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Old 06-30-2010, 10:07 PM   #1
ritzriya
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Question BBBBBB read quality

Hello everyone,

I have come across instances or articles stating that the reads with quality as only 'BBBBBBBBBBBBBBBBBBBBBBBBBBBBBBBBBBBBB' are meant to be LOW quality as they are called read-quality indicators. They define that it is the 3' end of the read which must be removed or filtered to prevent mis-assembly.

Is this true or is that okay to ignore?

Also, If i want to quality filter my illumina sequence file then is there any available tool or any speicific feature to recognise bad quality reads? so that I can create a custom program to do so if not ready..

I know this might be a trivial question, but I am new to Illumina technology. Kindly help.

Thanks in advance!
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Old 07-02-2010, 05:58 AM   #2
Brugger
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I assume that you are looking in the qseq.txt files. The last column in that file is whether the read passed the chastity filter or not. So any line with a 0 in that column should be dropped.

do a: cat FILE | awk '$11 == 1' > NEWFILE

If you want to map the reads with bwa/bowtie/b* you need to recalculate the QV score, this is mentioned in multiple old threads at seqanswers.
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Old 07-04-2010, 10:12 PM   #3
pratibhamani
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Question hi

want to know the same too..

Last edited by pratibhamani; 07-04-2010 at 10:19 PM.
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Old 07-05-2010, 12:28 AM   #4
simonandrews
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If you're seeing this you're probably using one of the more recent Illumina pipelines. Illumina uses a quality value of 2 (which is what B decodes to) as a way to mark the point at which it believes a read to become unreliable. This only applies to strings of B which run to the end of the read. In these cases this isn't intended as a true estimate of the error rate, but rather more as a flag to suggest you don't use these bases.

Frankly it's a bit of a pain when collecting aggregate statistics about sequence qualities as it tends to skew the distribution of Phred scores.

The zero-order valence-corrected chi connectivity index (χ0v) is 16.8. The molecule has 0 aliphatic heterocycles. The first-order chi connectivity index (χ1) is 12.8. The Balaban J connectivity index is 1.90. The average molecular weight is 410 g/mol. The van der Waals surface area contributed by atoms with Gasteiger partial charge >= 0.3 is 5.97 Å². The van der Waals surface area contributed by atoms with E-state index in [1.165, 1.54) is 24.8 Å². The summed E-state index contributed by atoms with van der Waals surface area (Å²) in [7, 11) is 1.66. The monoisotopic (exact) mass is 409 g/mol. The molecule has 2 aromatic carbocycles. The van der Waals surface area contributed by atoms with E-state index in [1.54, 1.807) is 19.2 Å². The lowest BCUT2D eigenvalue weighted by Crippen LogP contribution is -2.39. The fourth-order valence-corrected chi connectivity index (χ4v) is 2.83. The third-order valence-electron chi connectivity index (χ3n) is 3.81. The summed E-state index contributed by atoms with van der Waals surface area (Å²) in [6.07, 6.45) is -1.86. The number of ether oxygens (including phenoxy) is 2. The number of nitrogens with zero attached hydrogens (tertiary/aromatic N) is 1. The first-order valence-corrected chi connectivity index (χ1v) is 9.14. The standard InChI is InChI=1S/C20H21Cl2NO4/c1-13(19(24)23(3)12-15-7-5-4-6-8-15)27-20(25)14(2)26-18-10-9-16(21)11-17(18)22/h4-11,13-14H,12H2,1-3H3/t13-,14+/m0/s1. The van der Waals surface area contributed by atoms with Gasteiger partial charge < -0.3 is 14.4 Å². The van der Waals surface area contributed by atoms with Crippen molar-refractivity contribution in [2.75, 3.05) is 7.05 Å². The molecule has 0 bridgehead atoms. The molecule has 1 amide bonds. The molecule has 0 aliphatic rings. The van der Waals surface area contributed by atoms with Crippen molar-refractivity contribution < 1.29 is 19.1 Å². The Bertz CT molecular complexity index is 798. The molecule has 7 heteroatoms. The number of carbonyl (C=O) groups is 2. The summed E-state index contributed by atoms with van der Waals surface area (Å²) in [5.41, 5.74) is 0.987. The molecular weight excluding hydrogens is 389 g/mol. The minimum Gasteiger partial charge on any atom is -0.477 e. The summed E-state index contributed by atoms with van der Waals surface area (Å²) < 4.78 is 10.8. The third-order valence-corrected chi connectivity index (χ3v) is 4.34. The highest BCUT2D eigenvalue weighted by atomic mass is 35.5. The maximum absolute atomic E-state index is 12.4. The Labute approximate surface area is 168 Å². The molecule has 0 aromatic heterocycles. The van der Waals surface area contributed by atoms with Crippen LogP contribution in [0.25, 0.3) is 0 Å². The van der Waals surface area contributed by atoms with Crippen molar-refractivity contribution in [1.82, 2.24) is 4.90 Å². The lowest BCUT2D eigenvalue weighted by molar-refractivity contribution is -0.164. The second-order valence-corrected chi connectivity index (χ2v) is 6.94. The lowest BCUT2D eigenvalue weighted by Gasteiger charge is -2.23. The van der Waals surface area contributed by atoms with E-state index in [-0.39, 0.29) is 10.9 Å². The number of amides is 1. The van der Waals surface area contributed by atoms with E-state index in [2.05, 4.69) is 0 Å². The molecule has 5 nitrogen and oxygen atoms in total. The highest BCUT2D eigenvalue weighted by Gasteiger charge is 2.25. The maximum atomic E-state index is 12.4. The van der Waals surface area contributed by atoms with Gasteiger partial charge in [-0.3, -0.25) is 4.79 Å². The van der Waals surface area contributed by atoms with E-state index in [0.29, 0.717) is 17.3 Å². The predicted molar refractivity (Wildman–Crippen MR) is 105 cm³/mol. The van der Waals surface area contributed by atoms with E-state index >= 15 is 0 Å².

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Old 07-05-2010, 08:13 PM   #5
pratibhamani
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Thank you simonandrews..

This is what I wanted to know. Okay so if I use these bases in assembly, say de-novo, then will it lead to mis-assembly? Should I remove these reads before I proceed or is it Okay to use them?
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Old 07-06-2010, 02:08 AM   #6
BENM
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Quote:
Originally Posted by ritzriya View Post
Hello everyone,

I have come across instances or articles stating that the reads with quality as only 'BBBBBBBBBBBBBBBBBBBBBBBBBBBBBBBBBBBBB' are meant to be LOW quality as they are called read-quality indicators. They define that it is the 3' end of the read which must be removed or filtered to prevent mis-assembly.

Is this true or is that okay to ignore?

Also, If i want to quality filter my illumina sequence file then is there any available tool or any speicific feature to recognise bad quality reads? so that I can create a custom program to do so if not ready..

I know this might be a trivial question, but I am new to Illumina technology. Kindly help.

Thanks in advance!
Hi ritzriya,

I can give you an simple script for quality control, which can filter out the low quality sequence or N's reads, it due to the option you set:
-n N's content of the reads, default 0.5, i.e. if there are over 50% are N, it will be filtered.
-q the lowest average quality control, default 20, i.e. if the average quality is lower than 20, it will be filtered
-sd the standard deviation value of quality, default 10, it used to filtered the undulated and unstable quality reads


Hope it would be help.
Attached Files
File Type: pl solexa-qc.pl (1,015 Bytes, 93 views)

Last edited by BENM; 07-08-2010 at 08:48 PM.